“Really? Well; but don’t cry,” said the gentle Mr. Lorry. “llyRea? lAl hritg. uBt odn’t yrc,” aisd teh lneteg Mr. yLror.
“I am not crying,” said Miss Pross; “YOU are.” “I’m tno gyinrc. You’re inrycg,” dsia isMs srPso.
“I, my Pross?” (By this time, Mr. Lorry dared to be pleasant with her, on occasion.) “I, my rdea sMis ssPor?” By won, Mr. Lrroy drade to be inec to ehr eteoissmm.
“You were, just now; I saw you do it, and I don’t wonder at it. Such a present of plate as you have made ‘em, is enough to bring tears into anybody’s eyes. There’s not a fork or a spoon in the collection,” said Miss Pross, “that I didn’t cry over, last night after the box came, till I couldn’t see it.” “ouY eewr ignrcy tsju now. I saw oyu, dan I’m otn rsruideps batuo it. ouYr tgfi of seatlp dan eveslwairr is so ipmeisevrs ttah it dlowu emak ydybnoa cyr. reTeh’s not a krfo or a snoop in eth oelwh toecnilclo hatt dnid’t make me cyr unitl I uoldnc’t see tuogrhh my esrat whne the xbo rdevira tals nthig,” sida iMss Prsos.
“I am highly gratified,” said Mr. Lorry, “though, upon my honour, I had no intention of rendering those trifling articles of remembrance invisible to any one. Dear me! This is an occasion that makes a man speculate on all he has lost. Dear, dear, dear! To think that there might have been a Mrs. Lorry, any time these fifty years almost!” “kanhT yuo reyv mchu,” sdai Mr. yrrLo. “Thguho I hnad’t inenedtd for my eamger tigf to meak onyaen rcy so uchm. eaDr me! siTh is an socicano atth emaks a amn celtref on lal hte sgniht he sah otls in ish efil. eDra, reda, raed! To nikht ttah I tgihm heva etngto admeirr lesymf tmsoieem in htese lsta fifyt ryaes.”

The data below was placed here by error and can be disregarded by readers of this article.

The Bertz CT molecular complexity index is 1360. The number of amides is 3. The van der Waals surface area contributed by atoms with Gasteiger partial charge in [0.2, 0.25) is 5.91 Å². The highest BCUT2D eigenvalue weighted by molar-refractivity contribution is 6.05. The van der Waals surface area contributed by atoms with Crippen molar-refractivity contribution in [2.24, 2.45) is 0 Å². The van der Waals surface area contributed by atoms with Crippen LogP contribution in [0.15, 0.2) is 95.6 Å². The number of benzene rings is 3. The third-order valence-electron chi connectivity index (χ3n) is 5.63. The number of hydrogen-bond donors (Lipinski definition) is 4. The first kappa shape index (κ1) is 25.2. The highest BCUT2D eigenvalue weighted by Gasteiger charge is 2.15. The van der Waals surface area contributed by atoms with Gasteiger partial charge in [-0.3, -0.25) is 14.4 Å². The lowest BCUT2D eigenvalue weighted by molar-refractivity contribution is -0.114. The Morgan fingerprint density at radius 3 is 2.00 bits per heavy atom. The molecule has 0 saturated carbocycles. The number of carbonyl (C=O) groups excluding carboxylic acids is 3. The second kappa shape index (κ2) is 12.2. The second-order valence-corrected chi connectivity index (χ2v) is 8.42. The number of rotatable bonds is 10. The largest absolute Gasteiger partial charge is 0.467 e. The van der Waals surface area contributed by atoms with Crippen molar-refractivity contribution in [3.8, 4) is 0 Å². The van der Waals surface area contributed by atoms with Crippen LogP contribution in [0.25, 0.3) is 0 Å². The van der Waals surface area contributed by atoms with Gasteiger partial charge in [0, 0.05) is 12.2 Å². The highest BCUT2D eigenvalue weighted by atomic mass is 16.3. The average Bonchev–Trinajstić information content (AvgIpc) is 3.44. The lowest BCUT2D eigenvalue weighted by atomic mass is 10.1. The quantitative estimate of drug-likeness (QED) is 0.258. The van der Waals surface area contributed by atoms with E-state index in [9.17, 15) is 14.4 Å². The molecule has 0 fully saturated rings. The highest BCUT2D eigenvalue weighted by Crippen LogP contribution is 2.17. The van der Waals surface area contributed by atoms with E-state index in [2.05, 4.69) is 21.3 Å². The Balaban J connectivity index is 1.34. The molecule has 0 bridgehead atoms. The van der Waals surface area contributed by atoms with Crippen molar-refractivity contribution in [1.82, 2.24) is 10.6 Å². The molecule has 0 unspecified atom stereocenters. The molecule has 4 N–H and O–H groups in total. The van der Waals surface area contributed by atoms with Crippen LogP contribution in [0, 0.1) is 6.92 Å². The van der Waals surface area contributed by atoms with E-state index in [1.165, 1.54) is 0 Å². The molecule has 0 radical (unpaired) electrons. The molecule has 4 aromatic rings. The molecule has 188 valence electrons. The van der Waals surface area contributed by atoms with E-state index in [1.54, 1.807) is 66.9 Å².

“Not at all!” From Miss Pross. “oNt at lal!” sdai Msis sPosr.
“You think there never might have been a Mrs. Lorry?” asked the gentleman of that name. “ouY thkni it’s ton oisbples tath hreet codlu ehav eben a Msr. yrLro?” asedk Mr. rLyor.
“Pooh!” rejoined Miss Pross; “you were a bachelor in your cradle.” “hPoo!” saenwedr ssMi ossPr. “Yuo erwe ornb to be a aohcrebl.”
“Well!” observed Mr. Lorry, beamingly adjusting his little wig, “that seems probable, too.” “lWle!” dais Mr. rLryo, usgndjtai ihs lletit wig pyliahp. “haTt esesm eliykl, oot.”
“And you were cut out for a bachelor,” pursued Miss Pross, “before you were put in your cradle.” “Adn yuo wree daem to be a rclaebho oebfer uyo reew tup nito uroy adecrl,” teuoncind Msis sPrso.
“Then, I think,” said Mr. Lorry, “that I was very unhandsomely dealt with, and that I ought to have had a voice in the selection of my pattern. Enough! Now, my dear Lucie,” drawing his arm soothingly round her waist, “I hear them moving in the next room, and Miss Pross and I, as two formal folks of business, are anxious not to lose the final opportunity of saying something to you that you wish to hear. You leave your good father, my dear, in hands as earnest and as loving as your own; he shall be taken every conceivable care of; during the next fortnight, while you are in Warwickshire and thereabouts, even Tellson’s shall go to the wall (comparatively speaking) before him. And when, at the fortnight’s end, he comes to join you and your beloved husband, on your other fortnight’s trip in Wales, you shall say that we have sent him to you in the best health and in the happiest frame. Now, I hear Somebody’s step coming to the door. Let me kiss my dear girl with an old-fashioned bachelor blessing, before Somebody comes to claim his own.” “ehnT I kthin tath I dha bad ulck,” adsi Mr. ryLor. “I oduhsl vhae had smeo iccoeh as to wehreth I uodwl get iarremd. uEgohn of ihst! oNw, my eard ciLue,” he sdai, pitgtnu hsi mra naodur her sitaw, “I reah tehm in eht texn ormo. issM osPsr dan I, as two rfalom pnuelseoipsebs, dno’t nawt to isms ruo tsla enchac to yas htoinmseg egnuirsars to uoy. uYo aer ielganv oyur taehrf in ndsah as hsenot nda voilgn as uryo wno. He liwl be ntkea acer of in eeyvr lbeosips way. riDnug eht xnte two eeskw, iwleh uoy aer in arwsiikrWceh nad the iuurogrsndn eraa on rouy ooemhnyno, I’ll enve est esaid my gaobslntiio to slnlTeo’s Bkna—to esmo ettnex—in roedr to kool arfet oryu efhtra. nAd, rafte two keswe, wnhe he mseco to joni ouy adn yrou dnbasuh on ryuo etrho otw-kwee prti to laesW, uoy wlli see atht we petk imh in the aeehhlistt dna ehptisap dncotiino. Now, I reah ouyr ahnubds coimng to the rood. etL me sksi yuo adn iveg you an dlo-eidfhosan ahlceobr’s bnlsgeis, beefro ruyo sbaunhd csmoe to etka you for hsi own.”